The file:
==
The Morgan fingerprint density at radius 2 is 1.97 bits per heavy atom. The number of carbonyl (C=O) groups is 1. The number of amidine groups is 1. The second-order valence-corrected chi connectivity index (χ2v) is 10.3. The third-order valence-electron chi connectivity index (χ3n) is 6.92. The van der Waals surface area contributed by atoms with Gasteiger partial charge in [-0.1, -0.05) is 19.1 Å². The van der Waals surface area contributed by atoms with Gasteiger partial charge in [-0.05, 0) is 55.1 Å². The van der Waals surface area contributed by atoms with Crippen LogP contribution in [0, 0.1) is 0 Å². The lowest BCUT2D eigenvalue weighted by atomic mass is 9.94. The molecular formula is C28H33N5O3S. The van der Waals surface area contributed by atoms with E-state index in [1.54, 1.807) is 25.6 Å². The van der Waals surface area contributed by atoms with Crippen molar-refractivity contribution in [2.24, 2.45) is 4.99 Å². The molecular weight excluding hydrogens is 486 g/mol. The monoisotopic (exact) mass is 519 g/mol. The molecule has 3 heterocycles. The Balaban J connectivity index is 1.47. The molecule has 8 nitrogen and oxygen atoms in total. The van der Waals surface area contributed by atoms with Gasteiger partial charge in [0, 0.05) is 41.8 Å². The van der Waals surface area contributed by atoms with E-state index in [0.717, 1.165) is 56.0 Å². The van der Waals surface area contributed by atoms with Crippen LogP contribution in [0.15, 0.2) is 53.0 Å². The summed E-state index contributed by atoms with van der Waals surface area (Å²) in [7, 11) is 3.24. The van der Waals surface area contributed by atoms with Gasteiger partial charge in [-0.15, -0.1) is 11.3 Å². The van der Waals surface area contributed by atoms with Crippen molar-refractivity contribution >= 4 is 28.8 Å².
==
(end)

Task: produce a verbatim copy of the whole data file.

The Morgan fingerprint density at radius 2 is 1.97 bits per heavy atom. The number of carbonyl (C=O) groups is 1. The number of amidine groups is 1. The second-order valence-corrected chi connectivity index (χ2v) is 10.3. The third-order valence-electron chi connectivity index (χ3n) is 6.92. The van der Waals surface area contributed by atoms with Gasteiger partial charge in [-0.1, -0.05) is 19.1 Å². The van der Waals surface area contributed by atoms with Gasteiger partial charge in [-0.05, 0) is 55.1 Å². The van der Waals surface area contributed by atoms with Crippen LogP contribution in [0, 0.1) is 0 Å². The lowest BCUT2D eigenvalue weighted by atomic mass is 9.94. The molecular formula is C28H33N5O3S. The van der Waals surface area contributed by atoms with E-state index in [1.54, 1.807) is 25.6 Å². The van der Waals surface area contributed by atoms with Crippen molar-refractivity contribution in [2.24, 2.45) is 4.99 Å². The molecular weight excluding hydrogens is 486 g/mol. The monoisotopic (exact) mass is 519 g/mol. The molecule has 3 heterocycles. The Balaban J connectivity index is 1.47. The molecule has 8 nitrogen and oxygen atoms in total. The van der Waals surface area contributed by atoms with Gasteiger partial charge in [0, 0.05) is 41.8 Å². The van der Waals surface area contributed by atoms with E-state index in [0.717, 1.165) is 56.0 Å². The van der Waals surface area contributed by atoms with Crippen LogP contribution in [0.15, 0.2) is 53.0 Å². The summed E-state index contributed by atoms with van der Waals surface area (Å²) in [7, 11) is 3.24. The van der Waals surface area contributed by atoms with Gasteiger partial charge in [-0.15, -0.1) is 11.3 Å². The van der Waals surface area contributed by atoms with Crippen molar-refractivity contribution >= 4 is 28.8 Å².